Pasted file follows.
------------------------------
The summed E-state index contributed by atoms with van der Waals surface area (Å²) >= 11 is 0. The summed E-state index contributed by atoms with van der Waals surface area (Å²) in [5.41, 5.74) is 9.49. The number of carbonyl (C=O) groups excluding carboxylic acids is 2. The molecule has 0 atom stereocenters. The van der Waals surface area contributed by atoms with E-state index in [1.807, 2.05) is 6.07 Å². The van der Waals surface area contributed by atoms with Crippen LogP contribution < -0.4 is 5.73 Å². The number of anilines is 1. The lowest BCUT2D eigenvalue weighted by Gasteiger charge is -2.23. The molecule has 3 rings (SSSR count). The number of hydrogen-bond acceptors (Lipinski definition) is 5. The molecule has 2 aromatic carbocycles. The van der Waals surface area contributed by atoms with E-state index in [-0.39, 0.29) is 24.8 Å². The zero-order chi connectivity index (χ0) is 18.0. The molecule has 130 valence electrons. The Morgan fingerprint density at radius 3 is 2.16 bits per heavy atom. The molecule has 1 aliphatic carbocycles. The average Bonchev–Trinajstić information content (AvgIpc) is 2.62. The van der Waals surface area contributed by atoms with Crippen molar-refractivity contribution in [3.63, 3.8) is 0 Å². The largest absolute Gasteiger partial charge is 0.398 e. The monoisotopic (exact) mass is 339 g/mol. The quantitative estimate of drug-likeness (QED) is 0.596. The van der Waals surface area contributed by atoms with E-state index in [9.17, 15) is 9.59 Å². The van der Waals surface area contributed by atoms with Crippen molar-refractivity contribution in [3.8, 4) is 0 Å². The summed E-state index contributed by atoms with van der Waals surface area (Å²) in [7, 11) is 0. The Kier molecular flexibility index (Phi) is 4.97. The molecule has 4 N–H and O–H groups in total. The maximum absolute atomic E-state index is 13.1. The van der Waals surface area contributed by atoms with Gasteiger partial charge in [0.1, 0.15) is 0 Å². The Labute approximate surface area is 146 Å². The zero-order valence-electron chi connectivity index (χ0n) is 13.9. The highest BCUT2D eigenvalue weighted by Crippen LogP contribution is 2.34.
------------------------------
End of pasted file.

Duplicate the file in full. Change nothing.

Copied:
The summed E-state index contributed by atoms with van der Waals surface area (Å²) >= 11 is 0. The summed E-state index contributed by atoms with van der Waals surface area (Å²) in [5.41, 5.74) is 9.49. The number of carbonyl (C=O) groups excluding carboxylic acids is 2. The molecule has 0 atom stereocenters. The van der Waals surface area contributed by atoms with E-state index in [1.807, 2.05) is 6.07 Å². The van der Waals surface area contributed by atoms with Crippen LogP contribution < -0.4 is 5.73 Å². The number of anilines is 1. The lowest BCUT2D eigenvalue weighted by Gasteiger charge is -2.23. The molecule has 3 rings (SSSR count). The number of hydrogen-bond acceptors (Lipinski definition) is 5. The molecule has 2 aromatic carbocycles. The van der Waals surface area contributed by atoms with E-state index in [-0.39, 0.29) is 24.8 Å². The zero-order chi connectivity index (χ0) is 18.0. The molecule has 130 valence electrons. The Morgan fingerprint density at radius 3 is 2.16 bits per heavy atom. The molecule has 1 aliphatic carbocycles. The average Bonchev–Trinajstić information content (AvgIpc) is 2.62. The van der Waals surface area contributed by atoms with Crippen molar-refractivity contribution in [3.63, 3.8) is 0 Å². The largest absolute Gasteiger partial charge is 0.398 e. The monoisotopic (exact) mass is 339 g/mol. The quantitative estimate of drug-likeness (QED) is 0.596. The van der Waals surface area contributed by atoms with E-state index in [9.17, 15) is 9.59 Å². The van der Waals surface area contributed by atoms with Crippen molar-refractivity contribution in [3.8, 4) is 0 Å². The summed E-state index contributed by atoms with van der Waals surface area (Å²) in [7, 11) is 0. The Kier molecular flexibility index (Phi) is 4.97. The molecule has 4 N–H and O–H groups in total. The maximum absolute atomic E-state index is 13.1. The van der Waals surface area contributed by atoms with Gasteiger partial charge in [0.1, 0.15) is 0 Å². The Labute approximate surface area is 146 Å². The zero-order valence-electron chi connectivity index (χ0n) is 13.9. The highest BCUT2D eigenvalue weighted by Crippen LogP contribution is 2.34.